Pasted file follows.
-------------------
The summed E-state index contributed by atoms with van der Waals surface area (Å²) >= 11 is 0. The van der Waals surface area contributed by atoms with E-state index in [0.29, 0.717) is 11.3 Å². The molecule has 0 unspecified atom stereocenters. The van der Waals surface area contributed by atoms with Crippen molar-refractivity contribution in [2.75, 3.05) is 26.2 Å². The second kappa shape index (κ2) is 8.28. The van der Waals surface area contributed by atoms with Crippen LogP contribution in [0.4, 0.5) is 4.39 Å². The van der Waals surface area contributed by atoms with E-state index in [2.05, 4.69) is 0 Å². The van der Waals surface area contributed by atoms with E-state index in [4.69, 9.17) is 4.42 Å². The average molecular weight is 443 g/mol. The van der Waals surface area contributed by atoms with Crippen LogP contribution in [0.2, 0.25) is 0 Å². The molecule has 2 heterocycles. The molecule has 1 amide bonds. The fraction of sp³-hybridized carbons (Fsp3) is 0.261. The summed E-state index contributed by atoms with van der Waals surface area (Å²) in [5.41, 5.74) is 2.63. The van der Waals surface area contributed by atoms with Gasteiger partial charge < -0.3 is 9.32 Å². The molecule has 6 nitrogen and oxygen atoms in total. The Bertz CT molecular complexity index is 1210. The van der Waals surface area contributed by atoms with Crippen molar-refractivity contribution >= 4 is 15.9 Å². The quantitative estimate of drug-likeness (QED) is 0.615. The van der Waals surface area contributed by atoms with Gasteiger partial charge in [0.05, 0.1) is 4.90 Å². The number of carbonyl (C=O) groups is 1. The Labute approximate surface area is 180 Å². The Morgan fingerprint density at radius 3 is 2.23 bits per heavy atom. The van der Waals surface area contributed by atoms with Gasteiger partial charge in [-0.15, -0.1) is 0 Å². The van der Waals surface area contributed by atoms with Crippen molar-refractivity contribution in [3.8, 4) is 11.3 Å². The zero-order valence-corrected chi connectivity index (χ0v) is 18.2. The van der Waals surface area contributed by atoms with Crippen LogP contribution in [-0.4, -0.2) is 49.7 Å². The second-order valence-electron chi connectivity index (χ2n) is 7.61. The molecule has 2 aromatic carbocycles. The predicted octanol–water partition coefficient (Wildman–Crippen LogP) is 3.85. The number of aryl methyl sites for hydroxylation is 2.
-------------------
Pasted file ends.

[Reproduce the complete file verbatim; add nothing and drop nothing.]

The summed E-state index contributed by atoms with van der Waals surface area (Å²) >= 11 is 0. The van der Waals surface area contributed by atoms with E-state index in [0.29, 0.717) is 11.3 Å². The molecule has 0 unspecified atom stereocenters. The van der Waals surface area contributed by atoms with Crippen molar-refractivity contribution in [2.75, 3.05) is 26.2 Å². The second kappa shape index (κ2) is 8.28. The van der Waals surface area contributed by atoms with Crippen LogP contribution in [0.4, 0.5) is 4.39 Å². The van der Waals surface area contributed by atoms with E-state index in [2.05, 4.69) is 0 Å². The van der Waals surface area contributed by atoms with E-state index in [4.69, 9.17) is 4.42 Å². The average molecular weight is 443 g/mol. The van der Waals surface area contributed by atoms with Crippen LogP contribution in [0.2, 0.25) is 0 Å². The molecule has 2 heterocycles. The molecule has 1 amide bonds. The fraction of sp³-hybridized carbons (Fsp3) is 0.261. The summed E-state index contributed by atoms with van der Waals surface area (Å²) in [5.41, 5.74) is 2.63. The van der Waals surface area contributed by atoms with Gasteiger partial charge < -0.3 is 9.32 Å². The molecule has 6 nitrogen and oxygen atoms in total. The Bertz CT molecular complexity index is 1210. The van der Waals surface area contributed by atoms with Crippen molar-refractivity contribution >= 4 is 15.9 Å². The quantitative estimate of drug-likeness (QED) is 0.615. The van der Waals surface area contributed by atoms with Gasteiger partial charge in [0.05, 0.1) is 4.90 Å². The number of carbonyl (C=O) groups is 1. The Labute approximate surface area is 180 Å². The Morgan fingerprint density at radius 3 is 2.23 bits per heavy atom. The van der Waals surface area contributed by atoms with Gasteiger partial charge in [-0.15, -0.1) is 0 Å². The van der Waals surface area contributed by atoms with Crippen molar-refractivity contribution in [3.8, 4) is 11.3 Å². The zero-order valence-corrected chi connectivity index (χ0v) is 18.2. The van der Waals surface area contributed by atoms with Crippen LogP contribution in [-0.4, -0.2) is 49.7 Å². The second-order valence-electron chi connectivity index (χ2n) is 7.61. The molecule has 2 aromatic carbocycles. The predicted octanol–water partition coefficient (Wildman–Crippen LogP) is 3.85. The number of aryl methyl sites for hydroxylation is 2.